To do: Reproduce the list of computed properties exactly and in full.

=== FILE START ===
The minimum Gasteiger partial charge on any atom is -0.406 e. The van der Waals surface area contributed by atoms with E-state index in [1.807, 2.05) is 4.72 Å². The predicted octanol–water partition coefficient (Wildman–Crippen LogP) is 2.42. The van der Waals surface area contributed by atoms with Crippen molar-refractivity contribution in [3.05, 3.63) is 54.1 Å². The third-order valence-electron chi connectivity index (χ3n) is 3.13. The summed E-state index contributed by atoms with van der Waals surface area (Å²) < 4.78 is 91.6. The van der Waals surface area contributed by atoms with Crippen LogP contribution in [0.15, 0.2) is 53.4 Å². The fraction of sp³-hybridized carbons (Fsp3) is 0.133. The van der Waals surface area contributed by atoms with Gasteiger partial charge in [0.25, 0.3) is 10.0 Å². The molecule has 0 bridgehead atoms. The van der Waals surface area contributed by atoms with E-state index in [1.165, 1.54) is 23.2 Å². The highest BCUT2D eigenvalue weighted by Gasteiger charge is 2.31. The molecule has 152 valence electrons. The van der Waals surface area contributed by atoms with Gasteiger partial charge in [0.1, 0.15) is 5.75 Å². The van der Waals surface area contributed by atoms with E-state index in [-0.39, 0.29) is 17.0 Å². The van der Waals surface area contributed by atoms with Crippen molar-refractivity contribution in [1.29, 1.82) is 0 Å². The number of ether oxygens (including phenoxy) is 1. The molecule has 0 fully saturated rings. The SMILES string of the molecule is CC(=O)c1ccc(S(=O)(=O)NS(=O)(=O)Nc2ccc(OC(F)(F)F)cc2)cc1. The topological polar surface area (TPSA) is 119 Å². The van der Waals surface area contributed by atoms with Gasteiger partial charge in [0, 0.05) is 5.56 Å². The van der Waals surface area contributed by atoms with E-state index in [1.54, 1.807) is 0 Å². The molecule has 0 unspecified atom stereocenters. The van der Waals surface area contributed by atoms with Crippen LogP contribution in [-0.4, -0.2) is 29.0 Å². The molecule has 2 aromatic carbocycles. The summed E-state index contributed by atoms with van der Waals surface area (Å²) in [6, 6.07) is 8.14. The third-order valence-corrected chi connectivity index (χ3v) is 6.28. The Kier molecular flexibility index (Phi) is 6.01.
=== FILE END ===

The minimum Gasteiger partial charge on any atom is -0.406 e. The van der Waals surface area contributed by atoms with E-state index in [1.807, 2.05) is 4.72 Å². The predicted octanol–water partition coefficient (Wildman–Crippen LogP) is 2.42. The van der Waals surface area contributed by atoms with Crippen molar-refractivity contribution in [3.05, 3.63) is 54.1 Å². The third-order valence-electron chi connectivity index (χ3n) is 3.13. The summed E-state index contributed by atoms with van der Waals surface area (Å²) < 4.78 is 91.6. The van der Waals surface area contributed by atoms with Crippen LogP contribution in [0.15, 0.2) is 53.4 Å². The fraction of sp³-hybridized carbons (Fsp3) is 0.133. The van der Waals surface area contributed by atoms with Gasteiger partial charge in [0.25, 0.3) is 10.0 Å². The molecule has 0 bridgehead atoms. The van der Waals surface area contributed by atoms with E-state index in [1.165, 1.54) is 23.2 Å². The highest BCUT2D eigenvalue weighted by Gasteiger charge is 2.31. The molecule has 152 valence electrons. The van der Waals surface area contributed by atoms with Gasteiger partial charge in [0.1, 0.15) is 5.75 Å². The van der Waals surface area contributed by atoms with E-state index in [-0.39, 0.29) is 17.0 Å². The van der Waals surface area contributed by atoms with Crippen molar-refractivity contribution in [1.29, 1.82) is 0 Å². The number of ether oxygens (including phenoxy) is 1. The molecule has 0 fully saturated rings. The SMILES string of the molecule is CC(=O)c1ccc(S(=O)(=O)NS(=O)(=O)Nc2ccc(OC(F)(F)F)cc2)cc1. The topological polar surface area (TPSA) is 119 Å². The van der Waals surface area contributed by atoms with Gasteiger partial charge in [0, 0.05) is 5.56 Å². The van der Waals surface area contributed by atoms with E-state index in [1.54, 1.807) is 0 Å². The molecule has 0 unspecified atom stereocenters. The van der Waals surface area contributed by atoms with Crippen LogP contribution in [-0.4, -0.2) is 29.0 Å². The molecule has 2 aromatic carbocycles. The summed E-state index contributed by atoms with van der Waals surface area (Å²) in [6, 6.07) is 8.14. The third-order valence-corrected chi connectivity index (χ3v) is 6.28. The Kier molecular flexibility index (Phi) is 6.01.